“To my knowledge, the magnitude of these indictments is completely unprecedented,” said Juliet Stumpf, an immigration law professor at Lewis & Clark Law School in Portland, Ore., who was formerly a senior civil rights lawyer at the Justice Department. “It’s the reliance on criminal process here as part of an immigration enforcement action that takes this out of the ordinary, a startling intensification of the criminalization of immigration law.”

    Defense lawyers, who were appointed by the court, said most of the immigrants were ready to accept the plea deals because of the hard bargain driven by the prosecutors.

    If the immigrants did not plead guilty, Mr. Dummermuth said he would try them on felony identity theft charges that carry a mandatory two-year minimum jail sentence. In many cases, court documents show, the immigrants were working under real Social Security numbers or immigration visas, known as green cards, that belonged to other people.

    All but a handful of the workers here had no criminal record, court documents showed.

    “My family is worried in Guatemala,” one defendant, Erick Tajtaj, entreated the federal district judge who sentenced him, Mark W. Bennett. “I ask that you deport us as soon as possible, that you do us that kindness so we can be together again with our families.”

    No charges have been brought against managers or owners at Agriprocessors, but there were indications that prosecutors were also preparing a case against the company. In pleading guilty, immigrants had to agree to cooperate with any investigation.

    Chaim Abrahams, a representative of Agriprocessors, said in a statement that he could not comment about specific accusations but that the company was cooperating with the government.

    Aaron Rubashkin, the owner of Agriprocessors, announced Friday that he had begun a search to replace his son Sholom as the chief executive of the company. Agriprocessors is the country’s largest producer of kosher meat, sold under brands like Aaron’s Best. The plant is in Postville, a farmland town about 70 miles northeast of Waterloo. Normally it employs about 800 workers, and in recent years the majority of them have come from rural Guatemala.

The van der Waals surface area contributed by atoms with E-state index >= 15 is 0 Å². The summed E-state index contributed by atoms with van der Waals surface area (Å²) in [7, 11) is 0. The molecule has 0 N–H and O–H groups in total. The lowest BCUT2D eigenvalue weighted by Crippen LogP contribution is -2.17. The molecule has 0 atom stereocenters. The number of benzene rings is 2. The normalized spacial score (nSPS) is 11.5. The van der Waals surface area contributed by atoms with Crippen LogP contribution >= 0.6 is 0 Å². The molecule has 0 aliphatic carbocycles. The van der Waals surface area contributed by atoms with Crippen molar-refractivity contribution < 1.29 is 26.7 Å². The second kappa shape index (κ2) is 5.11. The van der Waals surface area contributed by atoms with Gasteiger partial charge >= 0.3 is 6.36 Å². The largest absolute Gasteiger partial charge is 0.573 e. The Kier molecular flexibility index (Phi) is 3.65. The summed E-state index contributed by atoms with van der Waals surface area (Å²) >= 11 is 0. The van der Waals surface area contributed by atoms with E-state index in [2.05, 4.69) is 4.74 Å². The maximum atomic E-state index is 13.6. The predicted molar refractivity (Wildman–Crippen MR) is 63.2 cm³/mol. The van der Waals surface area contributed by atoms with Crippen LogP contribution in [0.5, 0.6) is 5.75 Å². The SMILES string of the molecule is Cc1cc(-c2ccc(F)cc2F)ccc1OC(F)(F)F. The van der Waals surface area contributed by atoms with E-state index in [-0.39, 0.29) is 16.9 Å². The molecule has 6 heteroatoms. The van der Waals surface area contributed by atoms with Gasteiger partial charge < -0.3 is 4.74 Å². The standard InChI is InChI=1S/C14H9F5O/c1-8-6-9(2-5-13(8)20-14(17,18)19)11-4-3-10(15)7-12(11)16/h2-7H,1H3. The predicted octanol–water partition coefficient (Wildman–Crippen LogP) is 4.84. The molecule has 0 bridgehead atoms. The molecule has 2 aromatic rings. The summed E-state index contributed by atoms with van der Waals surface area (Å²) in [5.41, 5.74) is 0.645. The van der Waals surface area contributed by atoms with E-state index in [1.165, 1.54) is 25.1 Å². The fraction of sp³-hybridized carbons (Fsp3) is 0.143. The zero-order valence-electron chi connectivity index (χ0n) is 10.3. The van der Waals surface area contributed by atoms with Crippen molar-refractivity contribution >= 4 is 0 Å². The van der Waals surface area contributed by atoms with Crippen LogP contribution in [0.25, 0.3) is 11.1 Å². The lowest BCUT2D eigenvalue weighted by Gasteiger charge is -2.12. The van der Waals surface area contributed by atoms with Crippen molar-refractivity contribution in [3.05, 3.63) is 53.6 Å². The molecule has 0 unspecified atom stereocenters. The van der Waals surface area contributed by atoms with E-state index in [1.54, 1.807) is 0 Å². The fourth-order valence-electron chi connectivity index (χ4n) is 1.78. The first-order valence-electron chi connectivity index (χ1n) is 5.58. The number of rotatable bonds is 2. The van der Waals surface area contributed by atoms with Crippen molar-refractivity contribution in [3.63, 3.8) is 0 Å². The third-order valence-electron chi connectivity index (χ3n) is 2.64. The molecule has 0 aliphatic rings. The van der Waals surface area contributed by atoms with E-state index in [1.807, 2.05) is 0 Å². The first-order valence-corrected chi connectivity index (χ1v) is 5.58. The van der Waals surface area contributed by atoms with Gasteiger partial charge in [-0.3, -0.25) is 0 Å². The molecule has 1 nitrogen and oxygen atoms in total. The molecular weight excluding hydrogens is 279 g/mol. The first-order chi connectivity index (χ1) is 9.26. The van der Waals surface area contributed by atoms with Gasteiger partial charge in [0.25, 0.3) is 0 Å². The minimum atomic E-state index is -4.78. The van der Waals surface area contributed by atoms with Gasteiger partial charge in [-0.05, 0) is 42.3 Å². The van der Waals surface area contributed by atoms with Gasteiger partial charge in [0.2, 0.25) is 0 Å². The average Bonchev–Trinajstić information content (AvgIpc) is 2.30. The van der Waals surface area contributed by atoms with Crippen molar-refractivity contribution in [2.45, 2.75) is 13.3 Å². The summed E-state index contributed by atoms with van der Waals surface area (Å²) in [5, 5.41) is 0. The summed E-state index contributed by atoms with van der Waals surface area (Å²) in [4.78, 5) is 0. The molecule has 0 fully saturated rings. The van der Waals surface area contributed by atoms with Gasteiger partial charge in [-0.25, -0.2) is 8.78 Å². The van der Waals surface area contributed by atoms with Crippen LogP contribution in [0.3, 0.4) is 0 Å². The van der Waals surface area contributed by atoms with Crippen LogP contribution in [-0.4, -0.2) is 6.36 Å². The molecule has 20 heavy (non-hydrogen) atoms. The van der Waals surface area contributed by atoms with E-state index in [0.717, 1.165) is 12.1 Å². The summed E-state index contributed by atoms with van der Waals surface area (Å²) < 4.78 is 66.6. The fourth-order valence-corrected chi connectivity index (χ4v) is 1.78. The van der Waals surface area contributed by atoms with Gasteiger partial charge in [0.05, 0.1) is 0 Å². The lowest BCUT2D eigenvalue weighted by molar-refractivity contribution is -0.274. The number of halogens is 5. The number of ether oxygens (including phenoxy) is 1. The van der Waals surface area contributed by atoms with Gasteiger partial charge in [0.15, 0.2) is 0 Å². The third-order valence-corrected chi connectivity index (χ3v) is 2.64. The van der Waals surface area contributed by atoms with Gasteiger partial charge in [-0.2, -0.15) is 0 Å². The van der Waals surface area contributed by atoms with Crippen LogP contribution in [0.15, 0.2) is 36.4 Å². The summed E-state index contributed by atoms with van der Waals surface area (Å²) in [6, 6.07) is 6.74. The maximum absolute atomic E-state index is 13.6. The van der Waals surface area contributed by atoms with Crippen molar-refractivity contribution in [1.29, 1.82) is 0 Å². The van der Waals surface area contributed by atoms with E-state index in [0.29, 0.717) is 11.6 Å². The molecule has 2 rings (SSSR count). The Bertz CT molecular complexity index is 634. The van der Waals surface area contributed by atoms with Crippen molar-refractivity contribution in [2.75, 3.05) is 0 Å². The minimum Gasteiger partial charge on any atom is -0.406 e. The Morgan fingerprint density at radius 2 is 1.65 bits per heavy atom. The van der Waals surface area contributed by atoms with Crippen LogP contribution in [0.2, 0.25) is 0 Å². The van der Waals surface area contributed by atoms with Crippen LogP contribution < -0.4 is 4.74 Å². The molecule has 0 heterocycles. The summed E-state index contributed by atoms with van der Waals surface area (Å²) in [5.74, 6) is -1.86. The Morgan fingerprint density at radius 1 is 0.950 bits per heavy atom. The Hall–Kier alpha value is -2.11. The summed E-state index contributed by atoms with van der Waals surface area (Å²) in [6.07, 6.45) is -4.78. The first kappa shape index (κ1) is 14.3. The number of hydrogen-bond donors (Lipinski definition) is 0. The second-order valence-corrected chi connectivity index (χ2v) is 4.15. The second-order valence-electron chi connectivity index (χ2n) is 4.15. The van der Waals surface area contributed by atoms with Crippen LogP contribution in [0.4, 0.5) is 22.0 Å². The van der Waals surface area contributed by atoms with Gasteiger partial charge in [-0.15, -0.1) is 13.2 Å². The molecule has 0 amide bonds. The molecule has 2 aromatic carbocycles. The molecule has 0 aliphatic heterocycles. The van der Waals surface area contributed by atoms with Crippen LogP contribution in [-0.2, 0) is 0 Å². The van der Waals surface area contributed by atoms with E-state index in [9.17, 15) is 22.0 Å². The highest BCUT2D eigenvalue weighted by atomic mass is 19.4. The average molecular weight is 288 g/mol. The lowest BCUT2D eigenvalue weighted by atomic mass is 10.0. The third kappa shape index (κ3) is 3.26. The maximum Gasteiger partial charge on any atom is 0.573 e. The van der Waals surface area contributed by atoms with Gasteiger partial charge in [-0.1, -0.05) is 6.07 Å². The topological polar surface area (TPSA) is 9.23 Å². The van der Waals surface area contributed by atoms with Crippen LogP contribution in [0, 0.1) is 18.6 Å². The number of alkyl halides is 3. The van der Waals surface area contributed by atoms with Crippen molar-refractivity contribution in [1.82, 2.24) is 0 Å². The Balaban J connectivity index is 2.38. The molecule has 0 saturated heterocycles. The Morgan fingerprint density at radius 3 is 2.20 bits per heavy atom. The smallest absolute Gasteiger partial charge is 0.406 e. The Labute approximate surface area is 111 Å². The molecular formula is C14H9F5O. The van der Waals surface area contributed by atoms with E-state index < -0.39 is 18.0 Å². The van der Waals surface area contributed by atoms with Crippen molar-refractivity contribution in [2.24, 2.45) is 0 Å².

Since 2004, the plant has faced repeated sanctions for environmental and worker safety violations. It was the focus of a 2006 exposé in The Jewish Daily Forward and a commission of inquiry that year by Conservative Jewish leaders.

    In Postville, workers from the plant, still feeling aftershocks from the raid, said conditions there were often harsh. In interviews, they said they were often required to work overtime and night shifts, sometimes up to 14 hours a day, but were not consistently paid for the overtime.

    “We knew what time we would start work but we did not know what time we would finish,” said Élida, 29, a Guatemalan who was arrested in the raid and then released to care for her two children. She asked that her last name not be published because she is in this country illegally.

    A 16-year-old Guatemalan girl, who asked to be identified only as G.O. because she is illegal and a minor and was not involved in the raid, said she had been working the night shift plucking chickens. “When you start, you can’t stay awake,” she said. “But after a while you get used to it.”

    The workers said that supervisors and managers were well aware that the immigrants were working under false documents.

    Defense lawyers, who each agreed to represent as many as 30 immigrants, said they were satisfied that they had sufficient time to question them and prepare their cases. But some lawyers said they were troubled by the severity of the charges.

    At one sentencing hearing, David Nadler, a defense lawyer, said he was “honored to represent such good and brave people,” saying the immigrants’ only purpose had been to provide for their families in Guatemala.

    “I want the court to know that these people are the kings of family values,” Mr. Nadler said.

    Judge Bennett appeared moved by Mr. Nadler’s remarks. “I don’t doubt for a moment that you are good, hard-working people who have done what you did to help your families,” Judge Bennett told the immigrants. “Unfortunately for you, you committed a violation of federal law.”

    After the hearing, Mr. Nadler said the plea agreements were the best deal available for his clients. But he was dismayed that prosecutors had denied them probation and insisted the immigrants serve prison time and agree to a rarely used judicial order for immediate deportation upon their release, signing away their rights to go to immigration court.

    “That’s not the defense of justice,” Mr. Nadler said. “That’s just politics.”

    Christopher Clausen, a lawyer who represented 21 Guatemalans, said he was certain they all understood their options and rights. Mainly they wanted to get home to Guatemala as quickly as possible, he said.